Easter eggs, also called Paschal eggs, are decorated eggs that are often given to celebrate Easter or springtime. As such, Easter eggs are common during the season of Eastertide (Easter season). The oldest tradition is to use dyed and painted chicken eggs. Eggs, in general, were a traditional symbol of fertility, and rebirth. In Christianity, for the celebration of Eastertide, Easter eggs symbolize the empty tomb of Jesus, though an egg appears to be like the stone of a tomb, a bird hatches from it with life; similarly, the Easter egg, for Christians, is a reminder that Jesus rose from the grave, and that those who believe will also experience eternal life.
We follow the tradition of dying eggs each year. This is always been a fun family activity for us and brings out the artists in all of us….well, mostly Nate, Megan & Kelly. I usually just copy. haha~ So this year, I bought the dying tablets and put out some colored sharpies and said…”lets decorate!” We started out slow (as always), then Nate came up with his idea and I think that kick-started the rest of us. I think he gets his talents from his dad.
I told Nate that I should’ve done a pumpkin on those orange ones. He thought that was funny and liked the idea…then this appeared. I loved the girls eggs, as always. Megan made a purple sun that I thought was an evil eye and she double-dipped with a pink and purple. Turned out neat. Kelly was inspired by Megan’s spring break picture of the sea turtles in Texas. I love the green for the water. Cute! Although the tradition is to use dyed or painted chicken eggs, a modern custom is to substitute chocolate eggs, or plastic eggs filled with candy such as jellybeans. These eggs can be hidden for children to find on Easter morning, which may be left by the Easter Bunny. They may also be put in a basket filled with real or artificial straw to resemble a bird’s nest. Easter egg hunts and egg rolling are two popular egg-related traditions.
In the U.S., the White House Easter Egg Roll, a race in which children push decorated, hard-boiled eggs across the White House lawn, is an annual event held the Monday after Easter. The first official White House egg roll occurred in 1878, when Rutherford B. Hayes was president. The event has no religious significance, although some people have considered egg rolling symbolic of the stone blocking Jesus’ tomb being rolled away, leading to his resurrection.
The largest Easter egg ever made was over 25 feet high and weighed over 8,000 pounds. It was built out of choclate and marshmallow and supported by an internal steel frame.
Easter Bunny: The Bible makes no mention of a long-eared, short-tailed creature who delivers decorated eggs to well-behaved children on Easter Sunday; nevertheless, the Easter bunny has become a prominent symbol of Christianity’s most important holiday. The exact origins of this mythical mammal are unclear, but rabbits, known to be prolific procreators, are an ancient symbol of fertility and new life.
Eventually, this custom of the bunny spread across the U.S. and the fabled rabbit’s Easter morning deliveries expanded to include chocolate and other types of candy and gifts, while decorated baskets replaced nests. Additionally, children often left out carrots for the bunny in case he got hungry from all his hopping. Easter Parade In New York City, the Easter Parade tradition dates back to the mid-1800s, when the upper crust of society would attend Easter services at various Fifth Avenue churches then stroll outside afterward, showing off their new spring outfits and hats. Average citizens started showing up along Fifth Avenue to check out the action. The tradition reached its peak by the mid-20th century, and in 1948, the popular film Easter Parade was released, starring Fred Astaire and Judy Garland and featuring the music of Irving Berlin. The title song includes the lyrics: “In your Easter bonnet, with all the frills upon it/You’ll be the grandest lady in the Easter parade.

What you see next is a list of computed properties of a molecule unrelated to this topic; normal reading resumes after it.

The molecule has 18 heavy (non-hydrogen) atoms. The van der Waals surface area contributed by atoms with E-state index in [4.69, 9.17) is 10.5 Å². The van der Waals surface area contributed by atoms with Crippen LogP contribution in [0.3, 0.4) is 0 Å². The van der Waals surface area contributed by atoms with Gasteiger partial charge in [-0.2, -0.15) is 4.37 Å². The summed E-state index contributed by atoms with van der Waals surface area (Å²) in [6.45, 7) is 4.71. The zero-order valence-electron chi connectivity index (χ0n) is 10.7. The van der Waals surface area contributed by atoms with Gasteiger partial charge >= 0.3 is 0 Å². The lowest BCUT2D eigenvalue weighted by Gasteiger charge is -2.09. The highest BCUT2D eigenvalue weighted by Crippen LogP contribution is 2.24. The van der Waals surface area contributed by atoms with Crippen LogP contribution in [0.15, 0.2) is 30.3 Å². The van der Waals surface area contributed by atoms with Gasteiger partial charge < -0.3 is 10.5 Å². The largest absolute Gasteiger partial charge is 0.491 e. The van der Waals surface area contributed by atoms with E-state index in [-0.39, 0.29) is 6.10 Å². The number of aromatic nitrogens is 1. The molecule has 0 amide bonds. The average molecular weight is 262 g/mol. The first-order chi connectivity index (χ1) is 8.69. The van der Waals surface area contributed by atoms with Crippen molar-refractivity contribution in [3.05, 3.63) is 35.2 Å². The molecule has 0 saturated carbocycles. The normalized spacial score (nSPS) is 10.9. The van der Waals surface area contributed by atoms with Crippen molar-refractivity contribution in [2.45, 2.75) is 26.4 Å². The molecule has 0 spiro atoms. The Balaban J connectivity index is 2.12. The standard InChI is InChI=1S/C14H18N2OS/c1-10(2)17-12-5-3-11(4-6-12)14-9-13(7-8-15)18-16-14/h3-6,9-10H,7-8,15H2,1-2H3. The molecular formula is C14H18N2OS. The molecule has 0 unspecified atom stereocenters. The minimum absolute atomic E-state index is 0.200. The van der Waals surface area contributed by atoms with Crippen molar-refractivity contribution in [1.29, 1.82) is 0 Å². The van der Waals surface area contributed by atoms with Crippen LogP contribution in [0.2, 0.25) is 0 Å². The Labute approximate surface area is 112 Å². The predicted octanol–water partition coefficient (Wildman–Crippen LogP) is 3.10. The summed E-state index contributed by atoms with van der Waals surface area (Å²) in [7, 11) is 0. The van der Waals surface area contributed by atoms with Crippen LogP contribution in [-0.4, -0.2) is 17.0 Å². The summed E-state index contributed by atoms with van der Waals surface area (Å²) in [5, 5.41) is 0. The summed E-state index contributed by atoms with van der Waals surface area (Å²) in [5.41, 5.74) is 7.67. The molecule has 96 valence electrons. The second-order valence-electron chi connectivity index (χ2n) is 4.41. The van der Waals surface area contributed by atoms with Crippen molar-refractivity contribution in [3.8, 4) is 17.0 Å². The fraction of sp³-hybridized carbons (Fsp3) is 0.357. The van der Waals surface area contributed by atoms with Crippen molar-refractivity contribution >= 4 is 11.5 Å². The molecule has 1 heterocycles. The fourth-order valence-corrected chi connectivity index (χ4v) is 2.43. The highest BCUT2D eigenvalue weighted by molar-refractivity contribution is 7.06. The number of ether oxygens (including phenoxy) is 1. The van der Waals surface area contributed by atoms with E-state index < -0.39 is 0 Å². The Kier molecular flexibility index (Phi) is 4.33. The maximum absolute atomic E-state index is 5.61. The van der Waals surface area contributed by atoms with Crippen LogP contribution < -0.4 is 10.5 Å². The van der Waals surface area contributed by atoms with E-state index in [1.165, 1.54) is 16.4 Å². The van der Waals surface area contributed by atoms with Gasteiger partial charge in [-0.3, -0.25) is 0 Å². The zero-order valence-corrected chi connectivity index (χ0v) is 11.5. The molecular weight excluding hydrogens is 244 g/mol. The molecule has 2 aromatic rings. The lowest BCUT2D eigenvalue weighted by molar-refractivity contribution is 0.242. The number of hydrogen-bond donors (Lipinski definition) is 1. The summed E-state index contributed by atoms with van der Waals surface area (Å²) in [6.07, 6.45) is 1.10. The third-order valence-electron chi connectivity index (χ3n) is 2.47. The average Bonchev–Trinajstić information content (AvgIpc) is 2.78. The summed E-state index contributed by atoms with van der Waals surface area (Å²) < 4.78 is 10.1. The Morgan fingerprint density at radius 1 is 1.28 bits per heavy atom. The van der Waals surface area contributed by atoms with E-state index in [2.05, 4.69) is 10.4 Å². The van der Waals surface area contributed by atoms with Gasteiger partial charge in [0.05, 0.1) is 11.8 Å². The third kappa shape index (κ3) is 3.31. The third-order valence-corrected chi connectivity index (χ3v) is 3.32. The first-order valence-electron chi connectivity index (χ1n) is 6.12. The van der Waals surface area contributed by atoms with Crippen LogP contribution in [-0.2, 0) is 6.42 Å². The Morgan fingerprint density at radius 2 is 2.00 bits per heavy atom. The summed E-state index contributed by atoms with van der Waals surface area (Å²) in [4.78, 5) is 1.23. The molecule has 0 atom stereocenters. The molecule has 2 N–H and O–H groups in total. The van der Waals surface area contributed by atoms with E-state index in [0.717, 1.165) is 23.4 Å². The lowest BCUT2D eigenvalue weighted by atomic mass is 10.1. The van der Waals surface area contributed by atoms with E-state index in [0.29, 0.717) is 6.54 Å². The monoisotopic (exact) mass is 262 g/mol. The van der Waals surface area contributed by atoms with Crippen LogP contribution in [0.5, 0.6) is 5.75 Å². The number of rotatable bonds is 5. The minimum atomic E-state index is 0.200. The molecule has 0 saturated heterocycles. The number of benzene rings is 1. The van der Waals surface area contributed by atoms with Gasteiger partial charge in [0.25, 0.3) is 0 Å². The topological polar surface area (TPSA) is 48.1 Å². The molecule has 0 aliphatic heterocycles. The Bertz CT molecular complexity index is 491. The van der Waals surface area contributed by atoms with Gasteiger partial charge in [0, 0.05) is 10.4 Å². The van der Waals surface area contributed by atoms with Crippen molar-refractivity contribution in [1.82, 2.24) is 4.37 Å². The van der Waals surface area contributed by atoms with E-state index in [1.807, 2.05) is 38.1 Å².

The Easter Parade tradition lives on in Manhattan, with Fifth Avenue from 49th Street to 57th Street being shut down during the day to traffic. Participants often sport elaborately decorated bonnets and hats. The event has no religious significance, but sources note that Easter processions have been a part of Christianity since its earliest days. Today, other cities across America also have their own parades.
Traditional Easter Foods Although colored hard-boiled eggs are probably the first Easter food to come to mind, other foods factor into the traditional Easter meals around the world. Hot Cross Buns are an Easter favorite in many areas. The tradition allegedly is derived from ancient Anglo-Saxons who baked small wheat cakes in honor of the springtime goddess, Eostre. After converting to Christianity, the church substituted the cakes with sweetbreads, blessed by the church.
Countries around the world serve sweet cakes in the same vein, such as Czech babobka and Polish baba. The Greeks and Portugese serve round, flat loaves marked with a cross and decorated with Easter eggs. Syrian and Jordanian Christians have honey pastries. In the United States, ham is a traditional Easter food. In the early days, meat was slaughtered in the fall. There was no refrigeration, and the fresh pork that wasn’t consumed during the winter months before Lent was cured for spring. The curing process took a long time, and the first hams were ready around the time Easter rolled around. Thus, ham was a natural choice for the celebratory Easter dinner.
Have a wonderful Easter everyone! Happy Spring~